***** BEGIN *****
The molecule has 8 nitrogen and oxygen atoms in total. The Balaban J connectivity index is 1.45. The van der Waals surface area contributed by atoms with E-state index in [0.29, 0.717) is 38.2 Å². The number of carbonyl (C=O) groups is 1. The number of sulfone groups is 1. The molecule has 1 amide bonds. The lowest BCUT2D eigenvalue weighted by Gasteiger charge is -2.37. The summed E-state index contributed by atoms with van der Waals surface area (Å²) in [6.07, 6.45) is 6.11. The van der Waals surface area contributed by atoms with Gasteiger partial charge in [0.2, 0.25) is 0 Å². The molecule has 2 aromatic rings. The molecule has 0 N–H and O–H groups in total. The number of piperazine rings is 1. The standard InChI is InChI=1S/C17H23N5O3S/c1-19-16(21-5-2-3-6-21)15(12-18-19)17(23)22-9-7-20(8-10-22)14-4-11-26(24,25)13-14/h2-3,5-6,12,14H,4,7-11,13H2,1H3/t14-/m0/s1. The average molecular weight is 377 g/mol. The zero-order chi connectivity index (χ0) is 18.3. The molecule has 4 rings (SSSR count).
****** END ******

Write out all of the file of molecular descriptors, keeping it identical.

The molecule has 8 nitrogen and oxygen atoms in total. The Balaban J connectivity index is 1.45. The van der Waals surface area contributed by atoms with E-state index in [0.29, 0.717) is 38.2 Å². The number of carbonyl (C=O) groups is 1. The number of sulfone groups is 1. The molecule has 1 amide bonds. The lowest BCUT2D eigenvalue weighted by Gasteiger charge is -2.37. The summed E-state index contributed by atoms with van der Waals surface area (Å²) in [6.07, 6.45) is 6.11. The van der Waals surface area contributed by atoms with Gasteiger partial charge in [0.2, 0.25) is 0 Å². The molecule has 2 aromatic rings. The molecule has 0 N–H and O–H groups in total. The number of piperazine rings is 1. The standard InChI is InChI=1S/C17H23N5O3S/c1-19-16(21-5-2-3-6-21)15(12-18-19)17(23)22-9-7-20(8-10-22)14-4-11-26(24,25)13-14/h2-3,5-6,12,14H,4,7-11,13H2,1H3/t14-/m0/s1. The average molecular weight is 377 g/mol. The zero-order chi connectivity index (χ0) is 18.3. The molecule has 4 rings (SSSR count).